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Philippines: Supplementary Feeding To Fight Malnutrition In Typhoon Bopha-Affected Areas

Measuring Nourishment

Children in the most heavily typhoon-affected areas are screened by Health Workers and Nutrition Scholars using the mid-upper arm circumference tape to identify the malnourished.

Screening Nutritional Status

The screening of children is done regularly at every barangay (village), to monitor changes in their nutritional status. Based on the screening, children are then referred for proper treatment.

Weight For Height

At the health station, children's weight and height are measured to confirm their nutritional status, based on weight-for-height growth standards.

Ready To Use

WFP’s nutrition partners explain to beneficiaries how and in what quantities to use the ready-to-use food supplements. They are easy to distribute since they require no refrigeration or preparation.

Happy Mother

This young mother is happy to receive the ready to use supplementary food that helps treat her moderately malnourished child. Mother and child have to return regularly to the health station for follow-up treatment until the child reaches normal weight.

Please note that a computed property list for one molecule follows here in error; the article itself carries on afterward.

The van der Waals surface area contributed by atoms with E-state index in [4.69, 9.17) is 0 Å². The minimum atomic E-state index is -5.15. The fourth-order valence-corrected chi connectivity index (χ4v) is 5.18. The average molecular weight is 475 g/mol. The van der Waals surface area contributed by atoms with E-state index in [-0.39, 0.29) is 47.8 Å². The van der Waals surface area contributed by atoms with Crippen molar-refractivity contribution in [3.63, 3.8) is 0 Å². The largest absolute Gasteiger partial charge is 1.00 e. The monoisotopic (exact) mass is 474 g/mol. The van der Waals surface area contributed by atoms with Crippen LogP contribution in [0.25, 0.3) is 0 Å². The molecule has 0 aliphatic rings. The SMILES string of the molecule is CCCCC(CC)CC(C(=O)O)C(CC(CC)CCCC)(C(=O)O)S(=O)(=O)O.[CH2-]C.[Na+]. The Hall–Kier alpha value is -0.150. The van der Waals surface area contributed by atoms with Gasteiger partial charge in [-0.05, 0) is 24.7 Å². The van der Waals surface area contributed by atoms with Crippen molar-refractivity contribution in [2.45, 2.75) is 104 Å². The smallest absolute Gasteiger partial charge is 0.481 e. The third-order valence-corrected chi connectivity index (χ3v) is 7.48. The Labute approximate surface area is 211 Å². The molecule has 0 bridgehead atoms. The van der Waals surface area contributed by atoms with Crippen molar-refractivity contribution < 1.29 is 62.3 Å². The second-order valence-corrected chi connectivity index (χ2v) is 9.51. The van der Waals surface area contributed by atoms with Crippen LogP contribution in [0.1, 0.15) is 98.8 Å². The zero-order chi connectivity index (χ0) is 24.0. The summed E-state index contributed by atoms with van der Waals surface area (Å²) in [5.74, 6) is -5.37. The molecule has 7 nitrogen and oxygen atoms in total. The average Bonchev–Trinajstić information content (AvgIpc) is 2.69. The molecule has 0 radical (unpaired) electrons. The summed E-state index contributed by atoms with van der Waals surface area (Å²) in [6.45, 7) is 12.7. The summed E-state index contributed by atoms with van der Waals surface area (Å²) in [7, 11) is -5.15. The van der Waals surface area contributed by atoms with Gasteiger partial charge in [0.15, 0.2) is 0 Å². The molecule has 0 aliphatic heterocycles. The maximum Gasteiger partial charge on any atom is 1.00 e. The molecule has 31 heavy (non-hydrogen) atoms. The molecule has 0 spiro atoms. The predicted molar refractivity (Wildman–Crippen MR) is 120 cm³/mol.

This little girl likes the ready to use food that much that she wanted to sneak some of the sachets off the table! But the use of these products has to be well-balanced; one sachet is meant to supplement a child’s regular diet.

Just Like Peanut Butter

This boy is enjoying the food supplement. It tastes a little bit like peanut butter.


Physical And Mental Development

Young children need good nutrition because without it, their physical and mental development can be compromised – forever.

Prevention And Treatment

Malnutrition is the largest single contributor to disease, according to the UN's Standing Committee on Nutrition (SCN). WFP and its partners have been working hard to prevent and treat malnourishment in the Typhoon Bopha affected areas.

Natural disasters such as Typhoon Pablo place children at extreme risk of malnutrition. Right in the aftermath of the typhoon, WFP and its partners from the Department of Health, UNICEF and Save the Children launched a supplementary feeding programme to prevent all children ages 0-59 months in the affected areas from slipping into malnutrition.


Over 53,000 children have been reached by this programme. After two months, WFP and its partners have now started targeting children who have been found to be moderately malnourished, to be given appropriate treatment. Under a global agreement, WFP has the mandate to address moderate malnutrition while UNICEF focuses on severe malnutrition.